Theoretical vs real-world speed limit of Ping
Ping is the favorite tool of network administrators for testing connectivity and response time over networks, but is there a limit to how fast response times can get?
Of course there is. The answer is c.
Ultimately response time over a network is limited by the speed of light. In a vacuum, light travels with a speed of 299,792 km/s. In air, pretty close to that. It gets slower when traveling through glass (think fiber optics) but this isn’t a Physics paper so we will settle for the theoretical maximum for now. Electricity travels with close to the speed of light as well.
Theoretical response time limits of Ping
So, if we assume that a “ping” travels with the speed of light, which are the best possible response times we can get?
10 km -> 0,067 milliseconds
100 km -> 0,67 milliseconds
1,000 km -> 6,7 milliseconds
10,000 km -> 67 milliseconds
(Note that Ping shows the time for a roundtrip, i.e. 2 x the distance.)
Pinging between Europe and USA
The distance between New York and Paris is 5,839 km. For light to travel from New York to Paris and then back again would take 40 milliseconds.
Maximum distance between two places on Earth
If you choose the shortest route, the maximum distance between two locations will never be more than halfway around the planet. Halfway around Earth is about 20,000 km.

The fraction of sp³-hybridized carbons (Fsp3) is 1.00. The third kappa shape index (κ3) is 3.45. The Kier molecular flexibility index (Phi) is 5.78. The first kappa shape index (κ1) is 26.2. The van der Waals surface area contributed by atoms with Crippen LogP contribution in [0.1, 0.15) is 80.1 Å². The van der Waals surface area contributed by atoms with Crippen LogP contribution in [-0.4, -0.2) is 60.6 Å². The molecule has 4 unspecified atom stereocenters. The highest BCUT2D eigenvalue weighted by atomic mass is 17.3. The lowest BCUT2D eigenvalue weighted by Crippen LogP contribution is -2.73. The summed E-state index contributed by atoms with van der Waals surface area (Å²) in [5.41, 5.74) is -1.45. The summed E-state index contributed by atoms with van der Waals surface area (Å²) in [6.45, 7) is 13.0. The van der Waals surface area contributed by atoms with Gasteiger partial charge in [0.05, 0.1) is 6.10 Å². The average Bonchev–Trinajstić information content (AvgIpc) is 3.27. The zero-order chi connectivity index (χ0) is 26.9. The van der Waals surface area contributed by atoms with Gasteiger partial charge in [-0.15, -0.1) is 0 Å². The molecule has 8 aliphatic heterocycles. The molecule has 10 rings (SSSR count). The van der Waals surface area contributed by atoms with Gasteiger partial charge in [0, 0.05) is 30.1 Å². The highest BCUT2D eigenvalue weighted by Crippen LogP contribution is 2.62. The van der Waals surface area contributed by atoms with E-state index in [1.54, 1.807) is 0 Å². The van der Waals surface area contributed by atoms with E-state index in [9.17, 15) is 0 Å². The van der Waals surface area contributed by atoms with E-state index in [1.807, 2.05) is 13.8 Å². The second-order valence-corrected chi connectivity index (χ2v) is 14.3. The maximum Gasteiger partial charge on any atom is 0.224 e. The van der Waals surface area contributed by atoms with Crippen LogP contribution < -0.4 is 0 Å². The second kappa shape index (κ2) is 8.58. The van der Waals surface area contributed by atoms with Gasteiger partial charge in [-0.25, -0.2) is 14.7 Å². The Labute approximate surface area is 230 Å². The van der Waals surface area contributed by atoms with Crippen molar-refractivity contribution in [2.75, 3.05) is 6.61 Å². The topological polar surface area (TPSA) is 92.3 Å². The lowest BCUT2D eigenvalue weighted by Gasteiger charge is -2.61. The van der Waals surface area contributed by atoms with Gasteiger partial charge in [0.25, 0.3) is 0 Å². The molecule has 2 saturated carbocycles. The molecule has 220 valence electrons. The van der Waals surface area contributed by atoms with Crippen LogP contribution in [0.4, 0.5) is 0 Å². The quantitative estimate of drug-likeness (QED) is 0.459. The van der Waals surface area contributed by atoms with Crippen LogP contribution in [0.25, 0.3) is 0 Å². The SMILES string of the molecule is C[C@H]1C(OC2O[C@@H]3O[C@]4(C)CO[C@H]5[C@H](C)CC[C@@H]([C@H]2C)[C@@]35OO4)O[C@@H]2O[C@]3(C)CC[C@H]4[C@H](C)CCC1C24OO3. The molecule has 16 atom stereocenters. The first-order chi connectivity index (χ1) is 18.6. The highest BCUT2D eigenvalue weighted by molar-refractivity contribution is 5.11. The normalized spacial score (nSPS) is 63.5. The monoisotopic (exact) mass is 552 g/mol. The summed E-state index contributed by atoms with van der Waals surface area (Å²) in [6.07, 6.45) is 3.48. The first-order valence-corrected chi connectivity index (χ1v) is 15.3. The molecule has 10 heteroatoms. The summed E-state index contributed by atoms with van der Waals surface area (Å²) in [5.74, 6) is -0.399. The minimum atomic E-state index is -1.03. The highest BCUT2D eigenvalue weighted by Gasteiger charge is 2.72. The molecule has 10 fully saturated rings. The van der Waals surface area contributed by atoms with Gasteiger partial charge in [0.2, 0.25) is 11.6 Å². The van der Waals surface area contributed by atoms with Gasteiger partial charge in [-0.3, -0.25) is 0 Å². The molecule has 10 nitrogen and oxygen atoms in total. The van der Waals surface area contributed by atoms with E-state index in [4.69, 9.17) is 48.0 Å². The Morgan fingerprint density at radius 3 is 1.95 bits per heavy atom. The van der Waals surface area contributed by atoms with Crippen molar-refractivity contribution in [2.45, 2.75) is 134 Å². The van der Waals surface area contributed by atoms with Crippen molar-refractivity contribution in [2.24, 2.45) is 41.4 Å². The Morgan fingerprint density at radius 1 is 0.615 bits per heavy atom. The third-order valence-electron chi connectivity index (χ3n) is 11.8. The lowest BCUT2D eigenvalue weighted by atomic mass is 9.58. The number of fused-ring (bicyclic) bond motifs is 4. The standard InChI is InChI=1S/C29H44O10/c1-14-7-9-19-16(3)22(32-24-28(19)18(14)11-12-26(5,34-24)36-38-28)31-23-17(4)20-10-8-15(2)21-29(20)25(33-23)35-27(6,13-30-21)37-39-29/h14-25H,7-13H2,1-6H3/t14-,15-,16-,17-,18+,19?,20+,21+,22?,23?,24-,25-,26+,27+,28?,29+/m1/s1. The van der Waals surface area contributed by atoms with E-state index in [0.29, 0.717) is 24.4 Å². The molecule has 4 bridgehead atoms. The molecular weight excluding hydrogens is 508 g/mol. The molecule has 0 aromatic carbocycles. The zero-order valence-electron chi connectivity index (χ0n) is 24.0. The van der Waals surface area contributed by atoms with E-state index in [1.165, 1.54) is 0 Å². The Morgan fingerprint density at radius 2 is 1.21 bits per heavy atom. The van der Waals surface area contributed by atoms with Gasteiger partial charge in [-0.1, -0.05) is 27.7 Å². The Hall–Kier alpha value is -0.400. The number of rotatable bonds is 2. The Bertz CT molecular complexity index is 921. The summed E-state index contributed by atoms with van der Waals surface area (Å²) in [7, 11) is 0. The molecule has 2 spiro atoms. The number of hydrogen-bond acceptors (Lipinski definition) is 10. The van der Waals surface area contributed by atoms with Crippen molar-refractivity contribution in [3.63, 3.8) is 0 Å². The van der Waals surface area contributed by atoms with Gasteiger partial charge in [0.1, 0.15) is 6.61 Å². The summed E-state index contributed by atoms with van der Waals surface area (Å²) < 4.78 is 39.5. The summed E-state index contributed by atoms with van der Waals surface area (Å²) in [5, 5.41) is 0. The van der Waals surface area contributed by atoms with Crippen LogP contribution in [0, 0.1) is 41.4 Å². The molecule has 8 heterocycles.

Considering that Ping goes to a destination and then back again, the packet sent by Ping would travel 40,000 km, the equivalent of a trip around Earth.
That is 133 milliseconds.
Anyone who has tried to ping various servers across the world will know that this is a way better response time than what you can realistically get. So why is ping so slow?
Why Ping is slower in the real world
The examples above take place under ideal conditions that don’t exist in the real world.
- The actual distance traveled will be longer, more like zig zag than a straight line.
- Repeaters, switches and routers will slow down transfer speeds. The more equipment the signal has to pass through (for example routers), the longer it will take to reach its target.
- The actual speed of the signal will never quite match the speed of light. Even with fiber optics (glass) the speed of light is about 30% slower than through vacuum or air, and most of the distance covered will be through fiber.
- A beam of light bounces around like a pinball when it travels along the thin (admittedly extremely thin) fiber, and that will of course make the distance traveled even longer.
With all this in mind, you should probably double the “ideal” response times shown above for a more realistic target to aim at. It’s useful to know when there is room to push for better network performance, and when the actual physical limits set in.